We know things!

The latest article from the Library Networking Group just popped into my inbox, and it really resonated with me. The article is by Catherine Baird (who I’ve blogged about in the past), the Marketing, Communications and Outreach Librarian at McMaster University. The article discusses librarians’ need to “Exert Your Inner Expert“, and how librarians are seldom alongside the doctors, lawyers, journalists and media experts who are in the public eye, sharing expert opinions on key issues within our field.

I’ve totally noticed this myself, and it’s always bothered me. I listen to CBC radio and podcasts a lot and librarians are on the air to talk about events at the public library, but little else. It’s too bad, because there’s such robust conversations going on within the profession, but we aren’t talking to the broader community.We don’t have a real presence within the broad civic conversations taking place in the media.

My knee-jerk reaction is to say, “Well who cares? The public doesn’t decide my collections budgets for next year, or care if I executed an awesome workshop on academic integrity”. Catherine acknowledges that librarians are, “consumed with day-to-day talks… [and] focusing our energies on our key stakeholders” but that overall, this is a terrible PR strategy. By engaging with the general public, librarians can help amass support for issues that affect us — budgets for public libraries and universities; concern around things like copyright, information literacy, and the stewardship of special collections; and of course breaking down the librarian stereotype that we all love to hate.

The only way to do this is to go where people are listening, and talking, and to stand shoulder-to-shoulder with all those other experts to voice our opinions. Yesterday Jian Ghomeshi had a segment on Q about banning books — with the tagline, “what’s a librarian to do?”…. but without a librarian being present among the interviewees. Those sorts of missed opportunities prevent librarians from becoming a part of the established community of experts that the media draws from to get authoritative, informed insights about pertinent issues. And it’s a cryin’ shame because we have a lot to offer to those conversations.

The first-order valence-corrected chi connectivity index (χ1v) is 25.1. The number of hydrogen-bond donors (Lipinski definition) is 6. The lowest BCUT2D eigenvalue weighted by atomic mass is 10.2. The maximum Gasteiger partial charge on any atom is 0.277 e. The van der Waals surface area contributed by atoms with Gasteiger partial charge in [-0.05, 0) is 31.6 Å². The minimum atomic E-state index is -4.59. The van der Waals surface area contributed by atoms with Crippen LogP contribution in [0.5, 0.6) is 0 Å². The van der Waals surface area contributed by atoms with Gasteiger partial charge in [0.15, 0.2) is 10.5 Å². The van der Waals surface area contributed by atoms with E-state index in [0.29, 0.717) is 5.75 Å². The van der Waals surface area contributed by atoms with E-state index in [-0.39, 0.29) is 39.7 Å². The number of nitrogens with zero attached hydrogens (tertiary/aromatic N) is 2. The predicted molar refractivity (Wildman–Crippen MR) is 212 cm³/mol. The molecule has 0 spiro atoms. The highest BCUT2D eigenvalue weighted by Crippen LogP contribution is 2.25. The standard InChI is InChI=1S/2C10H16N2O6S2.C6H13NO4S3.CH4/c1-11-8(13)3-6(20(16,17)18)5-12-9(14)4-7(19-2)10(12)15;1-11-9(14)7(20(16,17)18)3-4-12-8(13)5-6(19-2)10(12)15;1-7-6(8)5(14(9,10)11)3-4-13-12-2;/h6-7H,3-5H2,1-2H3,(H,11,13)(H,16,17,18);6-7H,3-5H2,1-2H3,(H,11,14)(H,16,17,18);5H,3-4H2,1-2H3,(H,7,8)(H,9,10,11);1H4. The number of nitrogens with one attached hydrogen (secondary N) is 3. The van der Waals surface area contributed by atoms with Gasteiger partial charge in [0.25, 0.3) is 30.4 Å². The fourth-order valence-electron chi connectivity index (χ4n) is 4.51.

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4 responses to “We know things!

  1. . It’s too bad, because there’s such robust conversations going on within the profession, but we aren’t talking to the broader community.We don’t have a real presence within the broad civic conversations taking place in the media.

    I agree, completely. One of my biggest gripes about our peer-group is that we don’t lend our expertise enough. Our profession has expertise in a number of fields and I think we have a duty to speak to it when it’s needed, and to engage ourselves in our communities when we can.

    I believe librarians do a lot of navel-gazing and a lot of it it based on professional insecurity. We spend so much time trying to figure out what we are and debating whether or not we’re actually a profession. It doesn’t have to be this way. This is a lot of energy expended (on categorization, no less 😉 ) that could be better used inside and outside of the workplace.

    -ms

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